List of Contents
Source: This post is based on the article “The great omission in the draft disability policy” published in The Hindu on 15th Jul 22.
Syllabus: GS2 – Govt policies and interventions
Relevance: Disability rights and related issues
News: The Department of Empowerment of Person with Disabilities (DoEPwD) recently released the draft of the national policy for persons with disabilities (“Policy”) inviting public comments till July 15, 2022.
The new policy will replace the 2006 policy.
Why a new policy on disability?
The necessity for a new policy was felt because of multiple factors, such as
– India’s signing of the United Nations Convention on Rights of Persons with Disabilities.
– enactment of a new disability legislation (Rights of Persons with Disabilities Act 2016) which increased the number of disabilities from seven conditions to 21.
– Being a party to the Incheon Strategy for Asian and Pacific Decade of Persons with Disabilities, 2013-2022 (“Incheon commitment”).
These commitments have changed the discourse around disability by shifting the focus from the individual to society, i.e., from a medical model of disability to a social or human rights model of disability.
What are some associated issues?
Political participation: Political empowerment and the inclusion of the disabled are an issue that has not found traction in India’s democratic discussion. India does not have any policy commitment that is aimed at enhancing the political participation of disabled people.
Accessibility issues: Section 11 of the Rights of Persons with Disabilities Act prescribes that
- “The Election Commission of India and the State Election Commissions shall ensure that all polling stations are accessible to persons with disabilities and all materials related to the electoral process are easily understandable by and accessible to them”.
Although this mandate has been in existence for a few years, the disabled people still report accessibility issues before and on election day.
– There is often a lack of accessible polling booths in many locations.
– There’s still no widespread adaptation of braille electronic voting machines and even wheelchair services at all polling centres.
Political parties in India still do not find the disabled as the large electorate to specifically address their needs.
The lack of live aggregate data on the exact number of the disabled people in every constituency only furthers their marginalisation.
Inadequate representation: Representation plays an imperative role in furthering the interests of the marginalised community. Disabled people are not represented enough at all three levels of governance. Government does not maintain data on the disability aspect of members.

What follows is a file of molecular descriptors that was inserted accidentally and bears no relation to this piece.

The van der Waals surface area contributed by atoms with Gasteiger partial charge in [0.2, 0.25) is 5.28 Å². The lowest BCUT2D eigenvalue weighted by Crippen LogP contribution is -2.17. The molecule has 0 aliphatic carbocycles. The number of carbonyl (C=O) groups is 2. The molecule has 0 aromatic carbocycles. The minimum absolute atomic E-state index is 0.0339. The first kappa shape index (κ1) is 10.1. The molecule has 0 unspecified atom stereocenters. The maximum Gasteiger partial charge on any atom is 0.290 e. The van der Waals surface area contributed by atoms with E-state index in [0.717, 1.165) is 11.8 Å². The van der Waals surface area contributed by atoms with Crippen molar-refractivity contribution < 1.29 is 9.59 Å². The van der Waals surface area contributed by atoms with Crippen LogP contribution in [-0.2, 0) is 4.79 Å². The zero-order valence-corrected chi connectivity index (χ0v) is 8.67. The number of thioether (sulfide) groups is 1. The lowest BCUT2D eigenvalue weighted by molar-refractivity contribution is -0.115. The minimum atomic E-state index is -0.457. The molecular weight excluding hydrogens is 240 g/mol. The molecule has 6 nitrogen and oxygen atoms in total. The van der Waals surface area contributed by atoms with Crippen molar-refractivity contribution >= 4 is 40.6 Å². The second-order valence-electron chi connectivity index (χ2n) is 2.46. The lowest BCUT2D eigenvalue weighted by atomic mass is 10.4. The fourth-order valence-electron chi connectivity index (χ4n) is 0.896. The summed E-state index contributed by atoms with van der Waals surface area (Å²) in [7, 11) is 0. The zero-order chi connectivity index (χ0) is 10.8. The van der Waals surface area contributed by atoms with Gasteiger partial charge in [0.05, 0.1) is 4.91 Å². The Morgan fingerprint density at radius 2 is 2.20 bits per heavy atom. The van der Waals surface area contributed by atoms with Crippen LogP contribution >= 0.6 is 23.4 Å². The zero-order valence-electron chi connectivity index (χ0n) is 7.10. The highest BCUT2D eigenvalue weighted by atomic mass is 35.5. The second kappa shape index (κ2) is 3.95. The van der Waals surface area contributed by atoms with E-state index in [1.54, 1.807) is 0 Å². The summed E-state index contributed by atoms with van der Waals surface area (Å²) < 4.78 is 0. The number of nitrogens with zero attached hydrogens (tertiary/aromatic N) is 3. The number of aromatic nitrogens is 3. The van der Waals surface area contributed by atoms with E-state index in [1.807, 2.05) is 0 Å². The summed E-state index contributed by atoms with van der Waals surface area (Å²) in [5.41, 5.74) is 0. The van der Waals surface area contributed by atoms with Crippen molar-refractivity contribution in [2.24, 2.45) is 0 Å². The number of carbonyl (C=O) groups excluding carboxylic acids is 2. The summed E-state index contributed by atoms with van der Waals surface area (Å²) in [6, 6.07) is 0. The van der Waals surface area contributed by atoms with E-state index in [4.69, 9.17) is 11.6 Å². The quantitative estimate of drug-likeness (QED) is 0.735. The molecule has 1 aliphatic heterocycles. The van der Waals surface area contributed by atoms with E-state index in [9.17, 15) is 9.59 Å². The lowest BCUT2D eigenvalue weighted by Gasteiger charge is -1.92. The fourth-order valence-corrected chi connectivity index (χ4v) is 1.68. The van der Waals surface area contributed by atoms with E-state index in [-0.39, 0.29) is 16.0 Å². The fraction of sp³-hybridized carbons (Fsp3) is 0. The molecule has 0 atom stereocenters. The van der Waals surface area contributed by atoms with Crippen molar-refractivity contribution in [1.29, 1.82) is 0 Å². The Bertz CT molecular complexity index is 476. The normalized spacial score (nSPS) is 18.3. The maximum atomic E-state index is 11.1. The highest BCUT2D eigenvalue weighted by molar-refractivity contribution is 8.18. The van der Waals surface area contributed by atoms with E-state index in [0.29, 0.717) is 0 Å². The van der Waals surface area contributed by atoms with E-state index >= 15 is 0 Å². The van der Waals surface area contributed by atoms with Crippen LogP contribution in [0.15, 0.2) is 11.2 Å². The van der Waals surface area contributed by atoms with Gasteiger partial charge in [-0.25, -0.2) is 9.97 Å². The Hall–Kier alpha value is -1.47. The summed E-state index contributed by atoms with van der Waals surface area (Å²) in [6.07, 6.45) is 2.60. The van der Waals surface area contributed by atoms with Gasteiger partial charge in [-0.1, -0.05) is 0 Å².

– The first visually disabled Member of Parliament in independent India, Sadhan Gupta, hardly finds mention in India’s political or disability discourse.
– Further, there has been a failure to acknowledge disabled political personalities who have overcome the myriad barriers in India’s political space.
Efforts for the disabled
The Election Commission of India has developed its own procedures for handling PwDs during the electoral process.
Few States have begun initiatives at local levels to increase political participation.
– For instance, Chhattisgarh started the initiative of nominating at least one disabled person in each panchayat. If a disabled person is not elected, then they are nominated as a panchayat member as per changes in the law concerned.
The goal of the policy document — of inclusiveness and empowerment — cannot be achieved without political inclusion.
The policy can follow a four-pronged approach: a) building the capacity of disabled people’s organisations and ‘empowering their members through training in the electoral system, government structure b) regulatory frameworks by lawmakers and election bodies to encourage the political participation of the disabled; c) inclusion of civil societies to ‘conduct domestic election observation or voter education campaigns’; and d) a framework for political parties to ‘conduct a meaningful outreach to persons with disabilities when creating election campaign strategies and developing policy positions’.
The document lays emphasis on the point that central and State governments must work together with other stakeholders to make the right real.
This right can be made real only when it includes political rights/political participation within it.